Getting the Ricketts Apple-1 running...

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Joined: Oct 9 2011
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Well now that the cat is out of the bag and the Apple-1 from the book, "The First Apple" by Bob Luther is up for auction at Christies. I was helping the owner prep this board at the end of September.

http://www.christies.com/about/press-center/releases/pressrelease.aspx?pressreleaseid=7561

Now this board isn't the same quality as the board that sold at Bonhamns, but the story and documentation makes up for that... So it really depends on the type of collector you are Wink
This is not a perfect board but has tons of related documentation, where the Bonhamns was a perfect board, but had little original documentation directly Apple-1 related.

This was not a "byte shop board", but an early Apple-1 sold directly by Steve Jobs, most likely without the knowledge of Woz, it seems he has done that before. If you have read Bob's book, you'd know how it moved through different hands and I can confirm the suspected use as a video "announcement" system for what must have been an automobile repair place.

So first the repair story to bring the system back up.

First step was to figure out all the rework and wiring... here is an example

Looking how it was all wired up and the wiring in the case, it appears that an eprom was wired up to drive the 6820 PIA with characters. The keyboard connector's reset and clear screen were wired up in a strange way, but understandable way, using diodes to use a single toggle switch to clear and reset the system and also setup to allow a programatic clear screen. It appears from the circuit that they used an external selection system to choose the string that was "typed" into the Apple-1 terminal section. The PROMs were not programmed with the Apple monitor, but appear to have been involved with driving the video "announcement" system. There was also a modification to the video circuity to increase the signal strength.

All of this circuitry had to be carefully removed since it's not like it was a printer adapter, it would inhibit the Apple-1 from operating as it was originally sold by Jobs.

Upon further investigation this unit did have a cassette adapter at some point because the correct pads were "tinned", but the line had been removed. and an original ACI was not included. The RAM was also not correct for the system and I sourced the correct original date correct RAM.

Before powering up, I went through my normal procedures for all the caps.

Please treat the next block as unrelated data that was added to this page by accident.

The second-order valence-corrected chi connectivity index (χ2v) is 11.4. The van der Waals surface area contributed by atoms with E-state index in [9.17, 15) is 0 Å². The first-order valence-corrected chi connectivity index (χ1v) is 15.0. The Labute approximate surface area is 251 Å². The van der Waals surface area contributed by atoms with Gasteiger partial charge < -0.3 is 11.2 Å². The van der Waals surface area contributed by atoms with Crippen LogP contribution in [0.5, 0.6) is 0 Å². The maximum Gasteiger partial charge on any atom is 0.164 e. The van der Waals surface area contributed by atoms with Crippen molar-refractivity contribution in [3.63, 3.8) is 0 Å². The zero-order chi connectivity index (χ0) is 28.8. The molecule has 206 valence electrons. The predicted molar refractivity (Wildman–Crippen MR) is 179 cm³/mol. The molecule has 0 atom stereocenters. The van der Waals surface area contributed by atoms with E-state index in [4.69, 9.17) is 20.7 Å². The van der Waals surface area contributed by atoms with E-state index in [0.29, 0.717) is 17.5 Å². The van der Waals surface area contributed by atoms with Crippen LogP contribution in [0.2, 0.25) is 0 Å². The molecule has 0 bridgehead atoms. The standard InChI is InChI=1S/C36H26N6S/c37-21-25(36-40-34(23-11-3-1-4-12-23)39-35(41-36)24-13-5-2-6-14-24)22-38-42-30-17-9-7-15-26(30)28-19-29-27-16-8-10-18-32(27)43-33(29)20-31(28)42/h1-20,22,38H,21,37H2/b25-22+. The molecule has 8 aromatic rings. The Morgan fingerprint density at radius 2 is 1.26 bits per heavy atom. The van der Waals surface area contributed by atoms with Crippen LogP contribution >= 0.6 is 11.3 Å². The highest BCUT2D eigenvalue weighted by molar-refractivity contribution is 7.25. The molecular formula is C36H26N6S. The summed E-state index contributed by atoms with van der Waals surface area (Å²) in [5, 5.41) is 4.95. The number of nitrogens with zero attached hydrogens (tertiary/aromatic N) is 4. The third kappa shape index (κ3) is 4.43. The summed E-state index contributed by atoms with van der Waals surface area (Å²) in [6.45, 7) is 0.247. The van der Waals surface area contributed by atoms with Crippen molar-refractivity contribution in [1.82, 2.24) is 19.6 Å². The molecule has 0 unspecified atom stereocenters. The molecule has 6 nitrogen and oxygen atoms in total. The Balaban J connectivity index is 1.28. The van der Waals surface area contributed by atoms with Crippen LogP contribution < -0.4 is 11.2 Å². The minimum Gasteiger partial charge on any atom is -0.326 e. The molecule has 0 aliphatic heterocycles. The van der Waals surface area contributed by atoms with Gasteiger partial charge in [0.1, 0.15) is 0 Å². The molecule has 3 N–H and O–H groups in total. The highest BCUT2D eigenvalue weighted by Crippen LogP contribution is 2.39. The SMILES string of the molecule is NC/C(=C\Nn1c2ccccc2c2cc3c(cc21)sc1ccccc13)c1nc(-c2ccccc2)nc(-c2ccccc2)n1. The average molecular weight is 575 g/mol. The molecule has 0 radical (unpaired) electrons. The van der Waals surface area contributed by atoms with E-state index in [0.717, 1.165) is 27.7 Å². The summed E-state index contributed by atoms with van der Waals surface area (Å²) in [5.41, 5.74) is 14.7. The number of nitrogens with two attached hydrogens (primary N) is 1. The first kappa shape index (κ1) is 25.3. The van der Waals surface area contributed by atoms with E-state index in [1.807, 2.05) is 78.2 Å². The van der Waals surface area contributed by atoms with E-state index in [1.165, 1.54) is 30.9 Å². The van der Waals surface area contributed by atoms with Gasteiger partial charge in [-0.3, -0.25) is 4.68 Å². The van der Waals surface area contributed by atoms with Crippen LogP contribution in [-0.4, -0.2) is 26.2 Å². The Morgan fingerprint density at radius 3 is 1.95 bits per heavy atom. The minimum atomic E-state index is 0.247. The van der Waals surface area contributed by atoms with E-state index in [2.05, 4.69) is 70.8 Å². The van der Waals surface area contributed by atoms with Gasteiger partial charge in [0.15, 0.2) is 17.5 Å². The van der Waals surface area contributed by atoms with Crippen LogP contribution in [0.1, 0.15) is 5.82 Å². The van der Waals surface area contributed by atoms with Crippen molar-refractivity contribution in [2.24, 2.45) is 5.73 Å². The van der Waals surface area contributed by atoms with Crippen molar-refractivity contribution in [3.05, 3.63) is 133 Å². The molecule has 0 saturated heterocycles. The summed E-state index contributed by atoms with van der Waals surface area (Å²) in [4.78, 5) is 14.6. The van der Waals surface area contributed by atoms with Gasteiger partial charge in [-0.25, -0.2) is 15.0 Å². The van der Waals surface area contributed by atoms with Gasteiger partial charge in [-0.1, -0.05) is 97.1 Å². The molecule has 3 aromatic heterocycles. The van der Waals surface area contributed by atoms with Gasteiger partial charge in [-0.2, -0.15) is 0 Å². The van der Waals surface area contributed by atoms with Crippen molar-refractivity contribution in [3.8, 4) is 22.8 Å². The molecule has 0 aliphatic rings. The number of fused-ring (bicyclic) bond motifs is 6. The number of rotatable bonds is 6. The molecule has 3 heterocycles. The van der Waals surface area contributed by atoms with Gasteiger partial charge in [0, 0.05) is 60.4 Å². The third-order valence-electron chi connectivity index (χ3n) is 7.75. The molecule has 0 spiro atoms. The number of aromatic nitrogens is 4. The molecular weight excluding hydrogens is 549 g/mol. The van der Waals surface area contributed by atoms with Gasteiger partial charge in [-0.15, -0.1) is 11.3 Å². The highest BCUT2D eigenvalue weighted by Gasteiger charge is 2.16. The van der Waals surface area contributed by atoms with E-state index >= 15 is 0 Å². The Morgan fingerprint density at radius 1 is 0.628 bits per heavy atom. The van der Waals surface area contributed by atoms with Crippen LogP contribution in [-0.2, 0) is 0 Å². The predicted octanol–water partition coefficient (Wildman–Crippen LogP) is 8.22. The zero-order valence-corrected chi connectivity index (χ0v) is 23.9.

There were a few bad chips also, which I sourced with correct components.

I did have to make the power supply "safe" and also do some work on the datanetics keyboard, which was included when Bob acquired the board but was wired up to work with an Altair PIA. So I rewired it for the Apple-1 since it would have been the exact type of keyboard used in the day.

I also provided a spare modified Apple II plus keyboard and a replica ACI so that the system could be comfortably operated in the future as Datanetics keyboards really need to be used continually or they will need "work", so this was a good compromise to make sure when ever the system is fired up, it works perfectly.

And so the system is now fully operational.

Here is the rickets board with an original ACI "borrowed" from another machine.

Here is the rickets board as I was working on it using one of my keyboards

Here is the rickets board operating with the included spare keyboard and replica ACI.

And before you ask, I don't have any close up pics of the checks written to Steve Jobs other than what's being provided by Christies.

Cheers,
Corey

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transwarp II guy's picture
Joined: Mar 7 2013
Posts: 465
Re: Getting the Ricketts Apple-1 running...

I'm subscribing to this thread. Your adventures with Apple 1's are always nice to read.

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Joined: Aug 24 2013
Posts: 45
Re: Getting the Ricketts Apple-1 running...

Corey,

Thank you for posting this, it answers a number of questions that I had regarding this system after looking at the pictures. It also explains why Christie's has posed the various pieces of the collection in their images.

Were you able to obtain dumps of the PROM chips and EPROM ?

A schematic of the alterations would also be very informative, both from an educational and historical preservation perspective.

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Joined: Oct 9 2011
Posts: 1045
Re: Getting the Ricketts Apple-1 running...

Christopher,

I did take a dump of the proms and stuff. I will try to document/create a schematic when I get a change from the pictures. It may be a while as I'm in the middle of another project, but for historical reasons, you are right it should be documented.